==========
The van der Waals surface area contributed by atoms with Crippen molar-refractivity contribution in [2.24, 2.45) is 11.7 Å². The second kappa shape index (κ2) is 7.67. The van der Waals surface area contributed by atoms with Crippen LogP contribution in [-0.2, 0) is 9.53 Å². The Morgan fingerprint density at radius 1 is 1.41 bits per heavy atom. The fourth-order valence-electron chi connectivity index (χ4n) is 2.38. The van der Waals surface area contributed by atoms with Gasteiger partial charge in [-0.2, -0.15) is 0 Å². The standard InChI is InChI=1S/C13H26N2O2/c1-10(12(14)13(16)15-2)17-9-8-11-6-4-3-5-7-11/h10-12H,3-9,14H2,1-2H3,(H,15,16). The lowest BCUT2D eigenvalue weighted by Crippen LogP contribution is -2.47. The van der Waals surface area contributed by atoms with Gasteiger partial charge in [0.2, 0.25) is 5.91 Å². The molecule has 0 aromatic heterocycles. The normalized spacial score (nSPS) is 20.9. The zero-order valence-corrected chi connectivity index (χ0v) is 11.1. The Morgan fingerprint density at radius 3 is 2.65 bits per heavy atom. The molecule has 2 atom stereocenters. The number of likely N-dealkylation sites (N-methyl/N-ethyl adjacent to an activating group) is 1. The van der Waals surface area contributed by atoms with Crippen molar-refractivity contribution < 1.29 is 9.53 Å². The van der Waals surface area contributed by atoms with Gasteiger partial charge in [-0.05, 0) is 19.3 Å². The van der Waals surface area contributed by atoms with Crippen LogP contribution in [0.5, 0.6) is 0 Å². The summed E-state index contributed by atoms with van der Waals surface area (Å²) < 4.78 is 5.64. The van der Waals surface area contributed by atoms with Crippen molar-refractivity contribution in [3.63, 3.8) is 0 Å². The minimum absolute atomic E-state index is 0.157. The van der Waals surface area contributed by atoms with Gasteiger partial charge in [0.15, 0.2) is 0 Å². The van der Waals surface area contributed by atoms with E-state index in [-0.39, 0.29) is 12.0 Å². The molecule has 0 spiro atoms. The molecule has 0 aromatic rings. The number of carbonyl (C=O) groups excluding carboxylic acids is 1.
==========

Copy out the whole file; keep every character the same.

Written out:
The van der Waals surface area contributed by atoms with Crippen molar-refractivity contribution in [2.24, 2.45) is 11.7 Å². The second kappa shape index (κ2) is 7.67. The van der Waals surface area contributed by atoms with Crippen LogP contribution in [-0.2, 0) is 9.53 Å². The Morgan fingerprint density at radius 1 is 1.41 bits per heavy atom. The fourth-order valence-electron chi connectivity index (χ4n) is 2.38. The van der Waals surface area contributed by atoms with Gasteiger partial charge in [-0.2, -0.15) is 0 Å². The standard InChI is InChI=1S/C13H26N2O2/c1-10(12(14)13(16)15-2)17-9-8-11-6-4-3-5-7-11/h10-12H,3-9,14H2,1-2H3,(H,15,16). The lowest BCUT2D eigenvalue weighted by Crippen LogP contribution is -2.47. The van der Waals surface area contributed by atoms with Gasteiger partial charge in [0.2, 0.25) is 5.91 Å². The molecule has 0 aromatic heterocycles. The normalized spacial score (nSPS) is 20.9. The zero-order valence-corrected chi connectivity index (χ0v) is 11.1. The Morgan fingerprint density at radius 3 is 2.65 bits per heavy atom. The molecule has 2 atom stereocenters. The number of likely N-dealkylation sites (N-methyl/N-ethyl adjacent to an activating group) is 1. The van der Waals surface area contributed by atoms with Crippen molar-refractivity contribution < 1.29 is 9.53 Å². The van der Waals surface area contributed by atoms with Gasteiger partial charge in [-0.05, 0) is 19.3 Å². The van der Waals surface area contributed by atoms with Crippen LogP contribution in [0.5, 0.6) is 0 Å². The summed E-state index contributed by atoms with van der Waals surface area (Å²) < 4.78 is 5.64. The van der Waals surface area contributed by atoms with Crippen molar-refractivity contribution in [3.63, 3.8) is 0 Å². The minimum absolute atomic E-state index is 0.157. The van der Waals surface area contributed by atoms with Gasteiger partial charge in [0.15, 0.2) is 0 Å². The van der Waals surface area contributed by atoms with E-state index in [-0.39, 0.29) is 12.0 Å². The molecule has 0 spiro atoms. The molecule has 0 aromatic rings. The number of carbonyl (C=O) groups excluding carboxylic acids is 1.